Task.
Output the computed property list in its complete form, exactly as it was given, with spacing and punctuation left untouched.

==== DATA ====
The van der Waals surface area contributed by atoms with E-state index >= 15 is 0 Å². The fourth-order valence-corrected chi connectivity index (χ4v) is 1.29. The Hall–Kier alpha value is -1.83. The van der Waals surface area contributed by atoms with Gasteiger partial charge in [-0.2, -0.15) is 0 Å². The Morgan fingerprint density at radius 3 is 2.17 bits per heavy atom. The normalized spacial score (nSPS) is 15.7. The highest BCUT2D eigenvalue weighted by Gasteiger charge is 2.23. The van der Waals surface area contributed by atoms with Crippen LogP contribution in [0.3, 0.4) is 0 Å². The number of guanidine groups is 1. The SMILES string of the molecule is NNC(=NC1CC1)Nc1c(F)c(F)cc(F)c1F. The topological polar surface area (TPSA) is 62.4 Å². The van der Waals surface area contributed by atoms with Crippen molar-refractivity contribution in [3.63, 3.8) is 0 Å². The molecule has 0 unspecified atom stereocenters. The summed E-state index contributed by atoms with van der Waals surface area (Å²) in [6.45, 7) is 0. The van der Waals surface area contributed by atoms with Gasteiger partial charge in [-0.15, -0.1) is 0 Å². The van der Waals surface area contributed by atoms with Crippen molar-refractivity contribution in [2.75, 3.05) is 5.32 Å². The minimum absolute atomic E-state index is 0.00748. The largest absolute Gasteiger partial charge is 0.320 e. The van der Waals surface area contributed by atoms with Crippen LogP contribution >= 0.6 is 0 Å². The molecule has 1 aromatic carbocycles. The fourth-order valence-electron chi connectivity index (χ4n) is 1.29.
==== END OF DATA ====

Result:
The van der Waals surface area contributed by atoms with E-state index >= 15 is 0 Å². The fourth-order valence-corrected chi connectivity index (χ4v) is 1.29. The Hall–Kier alpha value is -1.83. The van der Waals surface area contributed by atoms with Gasteiger partial charge in [-0.2, -0.15) is 0 Å². The Morgan fingerprint density at radius 3 is 2.17 bits per heavy atom. The normalized spacial score (nSPS) is 15.7. The highest BCUT2D eigenvalue weighted by Gasteiger charge is 2.23. The van der Waals surface area contributed by atoms with Crippen LogP contribution in [0.3, 0.4) is 0 Å². The number of guanidine groups is 1. The SMILES string of the molecule is NNC(=NC1CC1)Nc1c(F)c(F)cc(F)c1F. The topological polar surface area (TPSA) is 62.4 Å². The van der Waals surface area contributed by atoms with Crippen molar-refractivity contribution in [3.63, 3.8) is 0 Å². The molecule has 0 unspecified atom stereocenters. The summed E-state index contributed by atoms with van der Waals surface area (Å²) in [6.45, 7) is 0. The van der Waals surface area contributed by atoms with Gasteiger partial charge in [-0.15, -0.1) is 0 Å². The van der Waals surface area contributed by atoms with Crippen molar-refractivity contribution in [2.75, 3.05) is 5.32 Å². The minimum absolute atomic E-state index is 0.00748. The largest absolute Gasteiger partial charge is 0.320 e. The van der Waals surface area contributed by atoms with Crippen LogP contribution >= 0.6 is 0 Å². The molecule has 1 aromatic carbocycles. The fourth-order valence-electron chi connectivity index (χ4n) is 1.29.